We talked with designers Jonathan Schipper and Amelia Biewald of Brooklyn New York-based EXOVault, whose line of iPhone cases has captured both the functional reason to purchase a case and also the emotional reason. These beautiful one-of-a-kind cases are designed, manufactured and assembled by hand.

They used their artist background and preference for the sculpture and art on display at the MET for their inspiration “The materials we chose, they’re not just surface finishes, they tend to be materials that have depth,” said Schipper. Watch the designers talk about their inspiration and design process:

EXOvault interview from THE CREATIVE INFLUENCE .net on Vimeo.

13
AUG
Q&A: Stefano Venier of Venier Customs

Posted by: Moto Guzzi Americas | Categories: Guzzi Bikes, Innovations, Personalities, The "Originals" Lifestyle

Venier Customs designs are created through the art direction of Stefano Venier and builds are brought into reality through the hands of master mechanics. All the parts like seats, paints, leavers and others come from artisans from Italian shops and companies. Stefano Venier the owner and head designer of the company started to modify and drive motorcycles from an early age, always customizing whatever motorcycle or moped he was driving. We interviewed him to find out more about how it all started and why customizing bikes to him is like Christmas time.

1. When was the first time you ever rode a motorcycle or scooter?

I was 8 years old, my dad used to take me around on a Vespa 50 Special and let me ride it. After riding a few mopeds I think that the actual first motorcycle that I rode was a KTM 250CC when I was 13 years old. It was real fun.

2. How has growing up riding scooters influence you to create custom motorcycles today?

I wouldn't do what I do today if I didn't start customizing motorcycles myself at an early age. My friends and I were creating mopeds that would go as fast as missiles on the country side in the Friuli area in Italy and then we moved on to the dirt bikes. That’s where it all started for real.

Diabola V35C, Venier's first ever custom bike.

3. When did you design your first motorcycle? How did you customize it?

My first designs are dated way back to my moped days, but my first custom special bike was created just one year ago, and it made the cover of Iron & Air right away. It was a Diabola V35C. My friend Dario bought a Moto Guzzi 1000SP from Barbacane, a beautiful bike, when the Diabola came out it was everywhere. Not what I expected at all.

4. How has your production design degree help you with your work ethic and creation process?

Well, my product design degree helped me a lot. It helped me understand proportions, shapes, and colors. I’m applying what I learned and trying to build the perfect motorcycle.

Front view of the Diabola V35C. Originally a Moto Guzzi 350cc.

5. What’s your favorite motorcycle that you ever designed?

This is something that is hard to admit but you never forget your first love, so I’d say the Diabola V35C.

6. What’s the design process like? Do you sketch first and then put into Photoshop or vice versa?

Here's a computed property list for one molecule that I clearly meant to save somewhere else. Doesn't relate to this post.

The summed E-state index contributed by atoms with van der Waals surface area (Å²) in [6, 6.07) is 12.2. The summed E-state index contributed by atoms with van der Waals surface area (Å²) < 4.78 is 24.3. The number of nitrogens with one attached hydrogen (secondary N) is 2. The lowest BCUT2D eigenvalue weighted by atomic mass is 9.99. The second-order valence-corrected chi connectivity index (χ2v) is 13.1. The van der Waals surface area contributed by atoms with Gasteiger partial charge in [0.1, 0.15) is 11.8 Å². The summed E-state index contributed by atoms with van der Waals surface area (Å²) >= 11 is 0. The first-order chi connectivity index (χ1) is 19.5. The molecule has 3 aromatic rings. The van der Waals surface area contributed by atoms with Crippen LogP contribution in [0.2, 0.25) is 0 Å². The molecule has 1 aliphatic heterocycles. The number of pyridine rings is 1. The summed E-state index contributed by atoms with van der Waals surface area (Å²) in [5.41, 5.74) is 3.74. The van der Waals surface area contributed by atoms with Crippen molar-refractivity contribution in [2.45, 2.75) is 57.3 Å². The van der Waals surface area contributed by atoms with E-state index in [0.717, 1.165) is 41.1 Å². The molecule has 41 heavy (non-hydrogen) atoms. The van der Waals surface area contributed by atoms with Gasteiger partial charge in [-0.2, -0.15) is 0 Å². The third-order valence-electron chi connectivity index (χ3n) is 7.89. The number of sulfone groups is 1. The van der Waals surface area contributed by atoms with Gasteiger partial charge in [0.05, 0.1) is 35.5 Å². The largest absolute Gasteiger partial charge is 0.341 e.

I first decide what type of bike I want to build. Then, I look for a bike in the market so I can make it happen. When I buy the bike, I start to deconstruct it by removing fenders, tank, etc. I leave the forks, motor and frame, basically a naked bike. Then I take a few photos, print them, and then start sketching by hand. After that, I start making Photoshop renderings to see the actual result. I decide on the colors and final shapes. I start to make CAD files for the tanks if needed and then send them to production. Once I buy all the parts I need, I start to build the bike. When we have the mock ups we can start shaping the bike and this is when the design concept comes to life and becomes the bikes you see.

7. What’s your favorite aspect about customizing motorcycles?

When I customize bikes I feel like Giotto Bizzarrini or a kid in a toy room, every custom work is like Christmas time. This is the best way I can make you understand how I feel when we build and when I see the bike complete for the first time.

8. What part of the motorcycle do you enjoy customizing the most?

The tank is the biggest challenge and is what makes the difference.

The Corsaiola, originally a Moto Guzzi V75 (1989)

9. What’s your favorite place to ride?

The Italian country side for sure, it’s a magic place. From north to south, east to west.

10. What do you sell in your shop in Italy?

Right now the bike shop is just a place where we prepare the bikes; we have a partnership with the Icons Store in the heart of Treviso in the Veneto area.

The Tractor V75, originally a Moto Guzzi NTX 750cc.

11. How is it to live and work in Brooklyn?

It’s really cool, I often miss my country though, but I get a lot of inspiration from Williamsburg. I think that the area is going through a magical moment.

12. If you weren’t customizing motorcycles what would you be doing?

Actually, my main company is Minimal USA, we do high-end custom furniture. I can’t think of any other jobs I could do besides the furniture and custom bikes. I’m really lucky because I love what I do.

For more about Venier Customs and Stefano Venier click here.

Check out the Moto Guzzi Americas Facebook page for the latest news on custom Moto Guzzi bikes.
19
AUG
All the way to Vermont on a California 1400 Touring

Posted by: Moto Guzzi Americas | Categories: Guzzi Diaries, The "Originals" Lifestyle